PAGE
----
Humorously, in the matter of things Bordelaise, in 1972 two vineyards that lie just across a path from each other did not enjoy the same pedigree. Lafitte Rothschild was designated a first growth. Across the path Mouton Rothschild was designated a second growth. There are some who claim they can taste the difference. They are not telling the truth. The jokes about this are legion.
In any event, in 1973 Mouton Rothschild was redesignated a first growth, with all sorts of financial implications that need not be pursued here. M le Baron Rothschild retained Pablo Picasso to do the label for the 1973 Mouton. It says “Premier je suis. Second je fut. Mouton ne change”.
As a specialist in investment fraud, these product histories were compelling to me. I am now eating the world’s most incredible and unquestionably pure EVOO, and every meal is almost a religious ritual. Olive oil is something with soul. You consume it with such incredible gratitude. I long ago gave up on European wines, with occasional ventures back there when the auguries compel it. California and the American Pacific Northwest is to me the world’s most fantastic wine producing area. America is working on it but has yet to arrive when it comes to top quality and taste olive oil.
What brings me to write this article is my interest in being able to negotiate and prepare the enabling agreements that bring together great marketing companies in America with the best producers of great EVOO and of good to great wines so that the myriad risks of managing the relationship from horticulture to delivery are accounted for. This is a wonderful exercise in multivariate risk management.
I was browsing in a new Whole Foods Market in Houston last Sunday, sitting at their new wine bar placed next to the olive oil shelves. A rather nice looking woman was looking rather lost as she tried to determine which bottle of olive oil to select. I walked the few steps over to her and pointed to the Lapas olive oil. She asked why I suggested that and I explained to her that it was from a reliable producer and told her that it was a house brand for Whole Foods Company, one of the very few trustworthy house brands in the world olive oil trade and completely organic. She smiled and took the Lapas bottle as her selection.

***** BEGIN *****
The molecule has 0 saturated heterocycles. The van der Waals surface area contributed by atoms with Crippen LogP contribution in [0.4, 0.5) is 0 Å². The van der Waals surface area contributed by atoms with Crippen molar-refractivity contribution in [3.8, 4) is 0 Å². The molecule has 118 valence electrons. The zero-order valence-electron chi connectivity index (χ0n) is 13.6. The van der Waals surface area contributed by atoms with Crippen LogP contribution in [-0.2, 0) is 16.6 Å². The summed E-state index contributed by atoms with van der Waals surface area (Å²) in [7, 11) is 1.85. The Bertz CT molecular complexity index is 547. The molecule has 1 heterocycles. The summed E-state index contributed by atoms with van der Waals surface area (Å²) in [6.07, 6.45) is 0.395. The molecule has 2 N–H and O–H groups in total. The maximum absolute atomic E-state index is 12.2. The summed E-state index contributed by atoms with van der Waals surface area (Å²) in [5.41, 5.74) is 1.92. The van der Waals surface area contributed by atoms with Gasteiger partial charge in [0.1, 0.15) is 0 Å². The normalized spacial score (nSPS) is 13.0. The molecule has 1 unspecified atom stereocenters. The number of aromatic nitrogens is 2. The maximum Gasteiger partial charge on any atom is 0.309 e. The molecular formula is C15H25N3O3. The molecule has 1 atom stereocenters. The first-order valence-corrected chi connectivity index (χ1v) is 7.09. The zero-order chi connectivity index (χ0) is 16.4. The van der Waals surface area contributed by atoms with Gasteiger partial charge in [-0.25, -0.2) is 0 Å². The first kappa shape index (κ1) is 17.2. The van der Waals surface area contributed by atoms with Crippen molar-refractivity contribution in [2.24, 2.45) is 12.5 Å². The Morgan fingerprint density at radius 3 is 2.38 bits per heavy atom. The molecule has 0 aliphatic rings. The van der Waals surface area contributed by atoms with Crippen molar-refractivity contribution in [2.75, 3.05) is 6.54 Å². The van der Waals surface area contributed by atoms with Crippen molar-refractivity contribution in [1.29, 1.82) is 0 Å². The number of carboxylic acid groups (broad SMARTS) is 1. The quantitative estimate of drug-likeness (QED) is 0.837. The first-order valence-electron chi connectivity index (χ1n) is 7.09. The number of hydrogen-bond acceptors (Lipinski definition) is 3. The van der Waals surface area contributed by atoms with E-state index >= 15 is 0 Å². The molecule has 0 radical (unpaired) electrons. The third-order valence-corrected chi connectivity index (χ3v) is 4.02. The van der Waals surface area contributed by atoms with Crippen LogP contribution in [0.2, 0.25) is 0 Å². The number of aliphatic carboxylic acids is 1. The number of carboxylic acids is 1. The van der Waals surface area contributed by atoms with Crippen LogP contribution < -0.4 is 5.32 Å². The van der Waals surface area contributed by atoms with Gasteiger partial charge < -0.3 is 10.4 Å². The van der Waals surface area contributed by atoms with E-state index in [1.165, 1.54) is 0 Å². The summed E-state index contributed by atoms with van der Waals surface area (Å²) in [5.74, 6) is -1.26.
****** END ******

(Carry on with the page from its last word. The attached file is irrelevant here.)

Whole Foods Company had to have carefully researched this project. Contracting for a single source agricultural product in a distant and troubled economy is high risk to say the least. I know what terms the agreement has to include, and I wondered how each of the contract risks in the Whole Foods - Blauel Group agreement are dealt with.
Fritz Blauel is an Austrian who went to Greece in the 1970s and became interested in olive oil production and cultivation in the Peloponnesus and Kalamata in particular. The Greeks of that area were still using rather ancient methods, and he sought to influence the producers of the area in totally organic methods. To make a long story short, he succeeded, and Whole Foods Company’s house brand of really top grade olive oil (not their 360 brand), Lapas, comes entirely from Blauel’s operation. He produces about 650 tons of organic top grade olive oil each year within his group of farmers, and it may be found also under the brands Mani Organic and Kalamata Gold.